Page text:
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Optimism For Climate Action in 2023: Five Key Transformations This Year

So far this year, I’ve noticed an accelerating determination to make real progress on climate change – not just in the future, but increasingly, right now. Stakeholders across the energy transition value chain are moving faster and focusing on action. This building of momentum is critical, as we approach the middle of what is thought of as the critical “decade of action.”

Fortunately, two months into the year, I predict that 2023 will be historic and transformative. The public and private sectors started the year by working together in unprecedented ways toward shared goals and mutual success.  This transformation—with businesses increasingly taking leadership for addressing the energy transition in close partnership with the public sector and other stakeholders—is leading to an overdue focus on action over words.  

My unprecedented optimism for 2023 going down in the history books as a transformative year is based on five levers of progress that are quickly emerging early in the year:

1. Alignment of government policies with private sector pragmatism: Around the world, countries and regions are stepping up with tangible actions such as putting resources and the regulatory and legal systems in place to deliver real progress.  Increasingly, we are seeing tighter alignment between government policies and the way businesses actually work, thus accelerating the opportunities for progress to be made.

In the United States, the Inflation Reduction Act provides a decade’s worth of reliable climate action funding to support both the supply and demand side of the equation—beyond sheer dollars, the ten years of certainty may be the biggest benefit in the long term to catalyze investments. Similar programs to accelerate domestic clean energy deployment are under consideration this year in Canada, and countries in Africa and the Middle East.  The European Union is similarly inviting companies to the table as it crafts its next generation of climate policies, from the EU Taxonomy—which evolved into a pragmatic, technology-neutral approach to the energy transition—to investing in energy security and independence as drivers for clean energy and grid modernization.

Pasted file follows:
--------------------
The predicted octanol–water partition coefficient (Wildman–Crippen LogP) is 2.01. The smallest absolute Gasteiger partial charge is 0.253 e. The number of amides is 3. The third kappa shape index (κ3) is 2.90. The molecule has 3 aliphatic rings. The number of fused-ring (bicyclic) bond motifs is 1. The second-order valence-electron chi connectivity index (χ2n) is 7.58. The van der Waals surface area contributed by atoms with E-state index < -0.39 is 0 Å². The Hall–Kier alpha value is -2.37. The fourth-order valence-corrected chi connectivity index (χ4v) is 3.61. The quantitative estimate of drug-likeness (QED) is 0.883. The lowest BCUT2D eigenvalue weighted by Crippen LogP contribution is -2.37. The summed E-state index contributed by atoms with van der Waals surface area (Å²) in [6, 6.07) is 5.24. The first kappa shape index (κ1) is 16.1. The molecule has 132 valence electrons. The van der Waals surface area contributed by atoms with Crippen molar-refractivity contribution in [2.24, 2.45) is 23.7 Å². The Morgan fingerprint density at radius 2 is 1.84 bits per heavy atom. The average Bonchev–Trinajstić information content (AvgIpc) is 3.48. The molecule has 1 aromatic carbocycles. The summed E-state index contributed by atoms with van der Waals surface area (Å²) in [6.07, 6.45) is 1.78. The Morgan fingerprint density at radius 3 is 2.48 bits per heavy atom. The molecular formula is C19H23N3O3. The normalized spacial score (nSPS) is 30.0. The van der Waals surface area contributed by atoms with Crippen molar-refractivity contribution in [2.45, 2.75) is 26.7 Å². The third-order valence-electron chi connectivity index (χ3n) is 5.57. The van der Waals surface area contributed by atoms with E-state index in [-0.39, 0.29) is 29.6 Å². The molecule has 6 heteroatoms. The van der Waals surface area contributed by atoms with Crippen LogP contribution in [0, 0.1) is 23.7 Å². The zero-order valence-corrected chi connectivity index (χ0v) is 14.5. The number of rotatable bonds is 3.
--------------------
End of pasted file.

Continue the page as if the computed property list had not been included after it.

2. Electrification:  Increasingly, electrification is becoming a top-tier driver of near-term action while we make longer-term progress toward decarbonization goals.  The war in Ukraine and extreme weather events are intensifying the urgency to address infrastructure today—investments that increase resiliency and security in the grid today while enabling the success of clean energy longer term.  In addition, as more sectors such as transportation, heating, and heavy industry decarbonize, they will focus on electrification, which increases the need to harden the grid in preparation. To ensure this happens smoothly, we must modernize existing grids in places like North America, Europe, Asia, and Latin America, where the grid is already mature and needs to be prepared for growing threats of weather and cyber risks, the variability of more generation, and increasing demand. Grid interconnection is an additional tool that can help, something being expanded in the Middle East and Southeast Asia.

At the same time, there is growing investment in building durable grids in emerging economies and regions to develop the best-in-class infrastructure at the outset and prepare for both renewable energy growth and increased energy reliability, affordability, and sustainability. This is crucial to ensuring that everybody benefits from a cleaner energy future and an equitable energy transition.

3. Preparing the ecosystem: With momentum shifting to action from the private and public sectors, it’s time to prepare the broader ecosystem for long-term success.  At the outset, this means modernizing outdated regulatory and permitting systems that can cause many years to decades of delay.  The EU, UK, and US are all showing greater consensus around such reforms than we’ve seen in decades.